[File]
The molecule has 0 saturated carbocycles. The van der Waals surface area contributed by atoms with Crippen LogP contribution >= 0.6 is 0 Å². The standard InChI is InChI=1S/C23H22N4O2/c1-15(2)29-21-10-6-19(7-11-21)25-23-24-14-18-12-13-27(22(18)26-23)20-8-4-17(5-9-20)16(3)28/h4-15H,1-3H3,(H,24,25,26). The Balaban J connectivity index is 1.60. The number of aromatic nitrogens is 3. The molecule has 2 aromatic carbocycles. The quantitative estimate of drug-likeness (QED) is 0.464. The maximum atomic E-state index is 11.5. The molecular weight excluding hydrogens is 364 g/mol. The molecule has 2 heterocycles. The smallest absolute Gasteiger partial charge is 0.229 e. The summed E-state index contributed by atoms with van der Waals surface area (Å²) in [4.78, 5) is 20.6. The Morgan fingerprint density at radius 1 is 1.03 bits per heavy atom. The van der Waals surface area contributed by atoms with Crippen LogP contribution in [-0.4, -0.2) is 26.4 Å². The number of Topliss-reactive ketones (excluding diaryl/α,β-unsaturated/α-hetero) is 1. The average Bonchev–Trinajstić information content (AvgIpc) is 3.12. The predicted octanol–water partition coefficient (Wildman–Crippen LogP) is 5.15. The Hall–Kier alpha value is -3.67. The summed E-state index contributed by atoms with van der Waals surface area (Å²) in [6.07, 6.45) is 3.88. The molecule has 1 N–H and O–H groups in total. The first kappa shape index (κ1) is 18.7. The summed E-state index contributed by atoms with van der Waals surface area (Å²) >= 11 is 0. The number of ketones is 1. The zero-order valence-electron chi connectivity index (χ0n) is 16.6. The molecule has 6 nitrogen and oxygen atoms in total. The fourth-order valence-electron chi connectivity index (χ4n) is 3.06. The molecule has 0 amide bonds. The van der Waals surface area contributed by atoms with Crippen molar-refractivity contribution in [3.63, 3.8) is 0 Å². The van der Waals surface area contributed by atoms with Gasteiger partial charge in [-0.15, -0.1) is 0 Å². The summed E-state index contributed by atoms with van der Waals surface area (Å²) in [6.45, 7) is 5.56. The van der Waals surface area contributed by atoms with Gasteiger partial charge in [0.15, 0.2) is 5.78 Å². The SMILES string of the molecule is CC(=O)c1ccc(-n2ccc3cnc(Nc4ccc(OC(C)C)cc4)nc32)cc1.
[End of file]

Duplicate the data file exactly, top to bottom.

The molecule has 0 saturated carbocycles. The van der Waals surface area contributed by atoms with Crippen LogP contribution >= 0.6 is 0 Å². The standard InChI is InChI=1S/C23H22N4O2/c1-15(2)29-21-10-6-19(7-11-21)25-23-24-14-18-12-13-27(22(18)26-23)20-8-4-17(5-9-20)16(3)28/h4-15H,1-3H3,(H,24,25,26). The Balaban J connectivity index is 1.60. The number of aromatic nitrogens is 3. The molecule has 2 aromatic carbocycles. The quantitative estimate of drug-likeness (QED) is 0.464. The maximum atomic E-state index is 11.5. The molecular weight excluding hydrogens is 364 g/mol. The molecule has 2 heterocycles. The smallest absolute Gasteiger partial charge is 0.229 e. The summed E-state index contributed by atoms with van der Waals surface area (Å²) in [4.78, 5) is 20.6. The Morgan fingerprint density at radius 1 is 1.03 bits per heavy atom. The van der Waals surface area contributed by atoms with Crippen LogP contribution in [-0.4, -0.2) is 26.4 Å². The number of Topliss-reactive ketones (excluding diaryl/α,β-unsaturated/α-hetero) is 1. The average Bonchev–Trinajstić information content (AvgIpc) is 3.12. The predicted octanol–water partition coefficient (Wildman–Crippen LogP) is 5.15. The Hall–Kier alpha value is -3.67. The summed E-state index contributed by atoms with van der Waals surface area (Å²) in [6.07, 6.45) is 3.88. The molecule has 1 N–H and O–H groups in total. The first kappa shape index (κ1) is 18.7. The summed E-state index contributed by atoms with van der Waals surface area (Å²) >= 11 is 0. The number of ketones is 1. The zero-order valence-electron chi connectivity index (χ0n) is 16.6. The molecule has 6 nitrogen and oxygen atoms in total. The fourth-order valence-electron chi connectivity index (χ4n) is 3.06. The molecule has 0 amide bonds. The van der Waals surface area contributed by atoms with Crippen molar-refractivity contribution in [3.63, 3.8) is 0 Å². The van der Waals surface area contributed by atoms with Gasteiger partial charge in [-0.15, -0.1) is 0 Å². The summed E-state index contributed by atoms with van der Waals surface area (Å²) in [6.45, 7) is 5.56. The van der Waals surface area contributed by atoms with Gasteiger partial charge in [0.15, 0.2) is 5.78 Å². The SMILES string of the molecule is CC(=O)c1ccc(-n2ccc3cnc(Nc4ccc(OC(C)C)cc4)nc32)cc1.